Never has there been a more controversial law in the past decade than the Reproductive Health Law (“RH Law”). After a long and contentious battle in Congress, the law was finally passed. But the fervent opposition by the so-called Pro-life groups (chief among them the Catholic Church) endures.
Four days after the approval of the law’s Implementing Rules and Regulations (“IRR”), the Supreme Court on March 19, 2013, halted its implementation, issuing a 120-day status quo ante order. The status quo ante order was later extended indefinitely by the Court after the 120-day period expired.
With the approval of the law’s IRR, staunch critics have once again harped on its imperfections. On the other hand, proponents have asked the public not to focus on these imperfections but rather look at the good points of the law and the IRR. Here’s a quick look at the salient provisions of the IRR, approved on March 15, 2013.
Salient provisions of the IRR
1. Youth Access to Reproductive Health Services
One of the more controversial provisions of the law is the provision on parental consent needed for minors to have access to reproductive health services. Section 7 of the law provides:
No person shall be denied information and access to family planning services, whether natural or artificial: provided, that minors will not be allowed access to modern methods of family planning without the written consent from their parents or guardian/s except when the minor is already a parent or has had a miscarriage.
Rule 4, Section 4.07 of the IRR, inserted details to the abovementioned provision by enumerating the requirements for a minor’s access to family planning services which includes the following: (a) written consent from parent or guardian; and (b) written documentation proving that the minor has had a previous pregnancy or is already a parent.
Critics have characterized these requirements as absurd because if a minor asks for parental consent to have access to family planning services, then it would be tantamount to admitting that he or she is sexually active. On the other hand, the proponents of the law have explained that this restriction is necessary in order not to encourage dispensing contraceptives to minors which would encourage them to have sex.
2. Improved Access to Family Planning Services
The IRR highlights improved access to family planning services which includes the following:
a. Service Delivery Standards– Rule 4 of the IRR provides a detailed enumeration of the information and services related to responsible parenthood and reproductive health. Some of the important provisions deal with ensuring access to family planning methods through accredited public health facilities which includes the following services: (a) fertility awareness and family planning information and education; (b) interpersonal communication and counseling services; (c) provision of modern family planning methods which shall include dispensing of medically safe, legal, and non-abortifacient health products and procedures, among others; (d) infertility services; and (e) referral services.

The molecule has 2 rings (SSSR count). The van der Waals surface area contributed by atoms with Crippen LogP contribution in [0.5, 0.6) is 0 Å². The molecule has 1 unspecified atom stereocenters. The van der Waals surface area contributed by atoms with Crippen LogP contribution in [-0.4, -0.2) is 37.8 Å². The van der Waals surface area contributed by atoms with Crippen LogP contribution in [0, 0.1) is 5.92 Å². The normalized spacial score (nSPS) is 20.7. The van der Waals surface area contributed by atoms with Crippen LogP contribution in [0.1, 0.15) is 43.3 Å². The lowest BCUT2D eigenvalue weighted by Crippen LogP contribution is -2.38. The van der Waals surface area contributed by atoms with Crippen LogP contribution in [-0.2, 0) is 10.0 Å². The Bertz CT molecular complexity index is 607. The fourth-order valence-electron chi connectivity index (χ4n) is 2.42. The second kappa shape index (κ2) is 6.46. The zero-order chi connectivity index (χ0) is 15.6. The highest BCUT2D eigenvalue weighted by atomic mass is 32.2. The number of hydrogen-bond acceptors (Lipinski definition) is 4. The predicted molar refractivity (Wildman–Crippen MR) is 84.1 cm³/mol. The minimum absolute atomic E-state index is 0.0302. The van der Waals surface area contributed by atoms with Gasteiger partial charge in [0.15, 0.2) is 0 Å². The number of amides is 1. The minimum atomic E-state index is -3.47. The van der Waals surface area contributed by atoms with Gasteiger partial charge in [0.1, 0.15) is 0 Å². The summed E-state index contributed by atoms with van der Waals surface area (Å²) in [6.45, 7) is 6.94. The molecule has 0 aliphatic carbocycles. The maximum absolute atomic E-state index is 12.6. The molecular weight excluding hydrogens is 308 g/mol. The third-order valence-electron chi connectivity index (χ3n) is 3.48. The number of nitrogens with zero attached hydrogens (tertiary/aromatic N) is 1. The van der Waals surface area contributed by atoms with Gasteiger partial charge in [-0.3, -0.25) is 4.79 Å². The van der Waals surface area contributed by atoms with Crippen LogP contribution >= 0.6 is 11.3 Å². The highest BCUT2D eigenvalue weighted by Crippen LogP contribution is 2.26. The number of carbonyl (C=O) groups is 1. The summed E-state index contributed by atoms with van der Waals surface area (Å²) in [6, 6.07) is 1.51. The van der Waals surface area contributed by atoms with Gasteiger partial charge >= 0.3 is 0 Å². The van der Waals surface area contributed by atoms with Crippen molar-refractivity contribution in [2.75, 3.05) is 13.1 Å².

Rule 4, Sections 4.08 and 4.09 are specific provisions on victim-survivors of gender-based violence and persons with disabilities.
b. Service Delivery Network– Rule 5 of the IRR provides for the integration and coordination of the network of health facilities and providers within the provinces and cities.
One innovation added by the IRR is the Mobile Health Care Service (MHCS) where the provincial, city, municipal or district hospital may be provided by the local government with a van or other means of transportation to be used for the delivery of health care goods and integrated services to its constituents. The MHCS would also be used to disseminate information on reproductive health (Section 5.12).
Upgrading of Health Care Facilities to provide for emergency obstetric and newborn care is also provided for under Rule 5, Sections 5.16 and 5.17.
Private Hospitals are mandated to provide a full range of family planning methods (unless owned and operated by a religious group or classified as non-maternity specialty hospital) as part of their annual licensing and accreditation requirements. Under Rule 5, Section 5.22, a private hospital or health care facility may be exempted from this requirement upon submission of pertinent documents enumerated under this section, one of which is an affidavit stating the modern family planning methods that the facility refuses to provide and the reasons for its objection (Rule 5, Section 5.22).